Tag Archives: computers

I just got a reply to my blind Craigslist ad – from a young friend!

Coincidence?

Any reader here knows that I recently bought a Dummies-type book (my first since 1992) and it’s about as useful as MS Office 2010 (and it’s gruesome anchor Word 2010) is nasty. Nasty, nasty, nasty.

So I’ve found myself using Publisher instead – even for quite ordinary documents. It’s easier, properly intuitive and seems relatively free of Microsoft’s usual ‘scold’ override function (My dear user, you really don’t want to do it that way, do you? Here, let me fix it for you. There. That’s better, isn’t it?)

But it’s a stalling tactic. I’ve really got to get a handle on this newfangled version of Word. I’ve decided a tutor is what I need – someone to give me a jump start. Having figured out what I needed, it was on to Craigslist! I put up a blind ad.

And the first reponse was from a friend. Whom I know to be smart and ‘puter savvy.  So Kris shall be my tutor. He’ll pretend he doesn’t want me to pay him which I will absolutely slap down. And since we’ll meet evenings after work/before rehearsal (he’s an actor poor fellow), I will of course feed him his dinner which will make me feel all maternal. Win-win!

Bill Gates does like his little jokes, doesn’t he.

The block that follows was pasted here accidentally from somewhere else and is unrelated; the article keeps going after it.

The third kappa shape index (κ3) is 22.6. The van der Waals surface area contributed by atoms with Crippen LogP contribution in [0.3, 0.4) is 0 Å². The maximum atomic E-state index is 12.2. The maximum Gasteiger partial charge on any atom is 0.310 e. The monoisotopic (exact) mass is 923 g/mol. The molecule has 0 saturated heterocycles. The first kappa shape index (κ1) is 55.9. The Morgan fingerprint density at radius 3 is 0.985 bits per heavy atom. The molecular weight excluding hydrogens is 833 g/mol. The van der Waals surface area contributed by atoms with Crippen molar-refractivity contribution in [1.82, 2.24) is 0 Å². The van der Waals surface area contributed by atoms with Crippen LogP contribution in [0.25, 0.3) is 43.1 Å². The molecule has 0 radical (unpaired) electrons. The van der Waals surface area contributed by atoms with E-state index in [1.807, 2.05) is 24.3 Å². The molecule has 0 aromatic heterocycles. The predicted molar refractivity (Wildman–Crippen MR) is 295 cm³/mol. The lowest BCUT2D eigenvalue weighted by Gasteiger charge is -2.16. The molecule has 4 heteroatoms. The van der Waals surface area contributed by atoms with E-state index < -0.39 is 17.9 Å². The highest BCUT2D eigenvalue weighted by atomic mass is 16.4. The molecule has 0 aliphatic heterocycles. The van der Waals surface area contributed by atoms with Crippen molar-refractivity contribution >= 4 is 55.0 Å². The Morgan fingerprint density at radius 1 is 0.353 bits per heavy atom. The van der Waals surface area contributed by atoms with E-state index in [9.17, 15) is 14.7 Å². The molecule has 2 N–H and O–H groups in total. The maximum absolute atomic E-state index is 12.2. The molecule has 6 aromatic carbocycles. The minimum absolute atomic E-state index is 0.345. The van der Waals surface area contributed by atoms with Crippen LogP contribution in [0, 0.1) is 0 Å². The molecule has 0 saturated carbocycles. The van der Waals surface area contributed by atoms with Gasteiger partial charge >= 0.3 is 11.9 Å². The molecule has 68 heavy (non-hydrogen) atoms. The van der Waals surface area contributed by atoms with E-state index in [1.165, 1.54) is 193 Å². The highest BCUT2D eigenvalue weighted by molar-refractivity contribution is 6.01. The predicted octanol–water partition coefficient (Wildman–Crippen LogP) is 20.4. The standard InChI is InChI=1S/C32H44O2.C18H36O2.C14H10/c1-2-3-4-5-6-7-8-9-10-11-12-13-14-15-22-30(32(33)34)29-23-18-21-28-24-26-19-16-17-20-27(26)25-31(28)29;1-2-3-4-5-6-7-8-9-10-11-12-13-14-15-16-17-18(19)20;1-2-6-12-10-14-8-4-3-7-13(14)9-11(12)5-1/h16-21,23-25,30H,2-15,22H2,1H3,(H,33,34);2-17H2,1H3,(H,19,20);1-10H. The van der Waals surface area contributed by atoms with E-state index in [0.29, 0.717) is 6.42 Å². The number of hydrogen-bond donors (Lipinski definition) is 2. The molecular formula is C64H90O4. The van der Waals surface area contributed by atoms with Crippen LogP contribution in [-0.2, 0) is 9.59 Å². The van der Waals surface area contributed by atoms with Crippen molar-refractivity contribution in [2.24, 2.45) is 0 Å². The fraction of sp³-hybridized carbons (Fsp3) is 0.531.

I am dying here as I try to adapt myself to Word 2010 after being a WordPerfect user for over 20 years. When my laptop hard drive died, my data files were safe on Mozy, but my software was gone. So I had to make a decision about what to install on the new machine. I chose to ‘bite the bullet’ and – for the sake of compatibility – left my beloved WordPerfect behind and got a full Office 2010 suite.

Before 2010, I was able to use 2003 when I had to and though I didn’t much like it, I could manage whatever needed doing. No more. If you’re upgrading, think twice.

Word 2010 was apparently designed by 500 monkeys who delighted in  complexity. Be gone intuitive functionality! Welcome multiplicity! If two keystrokes were needed before, there are four now – to do the same thing. If one pull down menu for tables or formatting worked well, why twenty of them must surely be better! And why use the same old words? Let’s rename everything. Who needs a task bar? Such a pedestrian word. Let there be a ‘ribbon’. Much better word (for the same thing). Choosing key words for searching “Help” is now an interesting (and mostly unsuccessful) exercise.

‘Help’ also assumes the user is trying to do the most complicated thing, not the simple thing. To find how to do a simple thing is like a kid’s game of tag. Look here, look there, look everywhere.

And of course there's this nonsense